Philatelist braves years of civil strife to build collection

Philatelist braves years of civil strife to build collection

THIRTY years of civil strife have not served as a deterrent to Cha Sim, 68, who must surely be one of the most determined stamp collectors in the world.

In 1979, Cha Sim moved to Phnom Penh from his native Takeo where he had spent the "very difficult" four years under the Khmer Rouge.

"When I moved to Phnom Penh I saw lots of stamps scattered across the boulevard in front of the Post Office," he said. "I was intrigued and I began to pick them up."

Over three decades during which Cambodia was in a constant state of civil conflict which decimated the nation's infrastructure, including the postal service, Cha Sim managed to amass a collection of some 374 different Cambodian stamps.

His collection includes stamps from as early as 1907, when the country was a French protectorate, some from the 1950s - including a batch which pay homage to the Kingdom's independence from France in 1954 - and more recent offerings, such as a stamp commemorating the first anniversary of King Sihamoni's accession to the throne in 2005.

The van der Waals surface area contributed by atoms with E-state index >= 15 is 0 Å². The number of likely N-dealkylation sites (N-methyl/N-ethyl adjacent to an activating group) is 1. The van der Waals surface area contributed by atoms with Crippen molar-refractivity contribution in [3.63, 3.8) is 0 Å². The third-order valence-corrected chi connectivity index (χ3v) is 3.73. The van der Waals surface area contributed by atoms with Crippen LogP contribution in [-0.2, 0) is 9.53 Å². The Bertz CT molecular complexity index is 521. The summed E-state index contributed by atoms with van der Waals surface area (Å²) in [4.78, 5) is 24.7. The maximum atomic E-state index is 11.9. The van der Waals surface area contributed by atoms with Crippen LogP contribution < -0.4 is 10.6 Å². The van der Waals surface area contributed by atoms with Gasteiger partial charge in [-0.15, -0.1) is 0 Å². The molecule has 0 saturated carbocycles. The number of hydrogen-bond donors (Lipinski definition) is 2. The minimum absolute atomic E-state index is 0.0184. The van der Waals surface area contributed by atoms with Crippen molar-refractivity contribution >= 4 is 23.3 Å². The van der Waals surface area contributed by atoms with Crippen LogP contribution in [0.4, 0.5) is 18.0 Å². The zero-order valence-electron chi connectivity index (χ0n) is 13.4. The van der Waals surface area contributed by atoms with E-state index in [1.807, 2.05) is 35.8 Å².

Cha Sim has obsessively spent years and considerable sums of money buying up every Cambodian stamp he could find. "Even if you have a lot of money you can't just find these stamps in any local shop," he said.

Although Cha Sim would not part with some of his favourite stamps, he does make a small profit selling Cambodian stamps to interested foreign collectors.

He says he's bought batches of stamps for around US$30, such as a series depicting Angkor Wat, and has been able to resell them to tourists for up to $200. "I love stamps and it's nice to make a little money from them sometimes."

Cha Sim's earliest stamp is one printed in 1907. This early series of stamps incudes designs which incorporate a Cambodian ballet dancer and the Angkor Wat temple.

He also has a stamp printed in 1931 which depicts then-King Norodom Suramarit. Other stamps in his collection depict former General Lon Nol who deposed then-Prince Sihanouk in 1970.

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